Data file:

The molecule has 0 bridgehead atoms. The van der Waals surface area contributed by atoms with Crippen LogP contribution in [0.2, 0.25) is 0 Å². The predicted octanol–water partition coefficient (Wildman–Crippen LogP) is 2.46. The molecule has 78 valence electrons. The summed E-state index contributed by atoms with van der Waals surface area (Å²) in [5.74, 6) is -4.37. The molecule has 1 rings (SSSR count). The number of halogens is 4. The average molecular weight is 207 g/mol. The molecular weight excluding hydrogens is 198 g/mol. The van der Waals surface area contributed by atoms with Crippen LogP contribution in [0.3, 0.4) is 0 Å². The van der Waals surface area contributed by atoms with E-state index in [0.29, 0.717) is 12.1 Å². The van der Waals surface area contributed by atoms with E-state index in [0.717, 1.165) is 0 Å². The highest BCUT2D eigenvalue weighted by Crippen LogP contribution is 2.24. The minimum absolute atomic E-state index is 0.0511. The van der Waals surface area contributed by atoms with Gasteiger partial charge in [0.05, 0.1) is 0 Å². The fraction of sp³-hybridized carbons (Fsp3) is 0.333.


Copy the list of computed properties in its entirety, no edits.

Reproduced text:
The molecule has 0 bridgehead atoms. The van der Waals surface area contributed by atoms with Crippen LogP contribution in [0.2, 0.25) is 0 Å². The predicted octanol–water partition coefficient (Wildman–Crippen LogP) is 2.46. The molecule has 78 valence electrons. The summed E-state index contributed by atoms with van der Waals surface area (Å²) in [5.74, 6) is -4.37. The molecule has 1 rings (SSSR count). The number of halogens is 4. The average molecular weight is 207 g/mol. The molecular weight excluding hydrogens is 198 g/mol. The van der Waals surface area contributed by atoms with Crippen LogP contribution in [0.3, 0.4) is 0 Å². The van der Waals surface area contributed by atoms with E-state index in [0.29, 0.717) is 12.1 Å². The van der Waals surface area contributed by atoms with E-state index in [0.717, 1.165) is 0 Å². The highest BCUT2D eigenvalue weighted by Crippen LogP contribution is 2.24. The minimum absolute atomic E-state index is 0.0511. The van der Waals surface area contributed by atoms with Gasteiger partial charge in [0.05, 0.1) is 0 Å². The fraction of sp³-hybridized carbons (Fsp3) is 0.333.